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I didn't know this.. Did you? 

Have you ever been in a cemetery and saw coins laying on a tombstone? 

There is actually a reason behind it. COINS LEFT ON TOMBSTONES While 

visiting some cemeteries you may notice that headstones marking certain 

graves have coins on them, left by previous visitors to the grave. These

 coins have distinct meanings when left on the headstones of those who

gave their life while serving in America's military, and these meanings vary

 depending on the denomination of coin. A coin left on a headstone or at 

the grave site is meant as a message to the deceased soldier's family that

 someone else has visited the grave to pay respect.

 Leaving a penny at the grave means simply that you visited. A nickel indicates

 that you and the deceased trained at boot camp together, while a dime

 means you served with him in some capacity. By leaving a quarter at the 

grave, you are telling the family that you were with the solider when he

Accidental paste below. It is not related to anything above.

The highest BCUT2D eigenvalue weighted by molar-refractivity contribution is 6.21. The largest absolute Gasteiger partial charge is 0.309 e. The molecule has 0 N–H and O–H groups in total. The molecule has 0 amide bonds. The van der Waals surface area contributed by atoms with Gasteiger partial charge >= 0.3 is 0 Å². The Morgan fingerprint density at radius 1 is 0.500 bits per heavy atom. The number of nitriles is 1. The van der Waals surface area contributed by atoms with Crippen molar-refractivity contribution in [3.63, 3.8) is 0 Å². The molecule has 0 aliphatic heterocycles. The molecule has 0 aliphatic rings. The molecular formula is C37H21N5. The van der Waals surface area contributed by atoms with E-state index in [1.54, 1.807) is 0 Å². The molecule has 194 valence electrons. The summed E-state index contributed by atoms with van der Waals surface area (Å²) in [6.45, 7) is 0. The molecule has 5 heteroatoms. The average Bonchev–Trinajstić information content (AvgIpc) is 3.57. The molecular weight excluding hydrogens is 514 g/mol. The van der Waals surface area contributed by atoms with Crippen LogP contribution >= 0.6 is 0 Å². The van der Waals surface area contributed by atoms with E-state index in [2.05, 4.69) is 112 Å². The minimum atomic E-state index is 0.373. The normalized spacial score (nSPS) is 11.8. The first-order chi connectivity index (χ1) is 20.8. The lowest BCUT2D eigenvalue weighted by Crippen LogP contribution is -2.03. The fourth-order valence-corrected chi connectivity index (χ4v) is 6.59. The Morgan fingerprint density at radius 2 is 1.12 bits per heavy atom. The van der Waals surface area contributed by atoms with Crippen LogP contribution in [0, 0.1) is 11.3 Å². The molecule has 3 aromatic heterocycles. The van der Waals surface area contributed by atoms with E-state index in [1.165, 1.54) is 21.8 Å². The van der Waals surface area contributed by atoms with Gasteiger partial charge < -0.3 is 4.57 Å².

was killed. According to tradition, the money left at graves in national 

cemeteries and state veterans cemeteries is eventually collected, and

 the funds are put toward maintaining the cemetery or paying burial costs for

 indigent veterans. In the US, this practice became common during the

 Vietnam war, due to the political divide in the country over the war; 

leaving a coin was seen as a more practical way to communicate that 

you had visited the grave than contacting the soldier's family, which could 

devolve into an uncomfortable argument over politics relating to the war. 

Some Vietnam veterans would leave coins as a "down payment" to buy

 their fallen comrades a beer or play a hand of cards when they would finally 

be reunited. The tradition of leaving coins on the headstones of military men 

and women can be traced to as far back as the Roman Empire.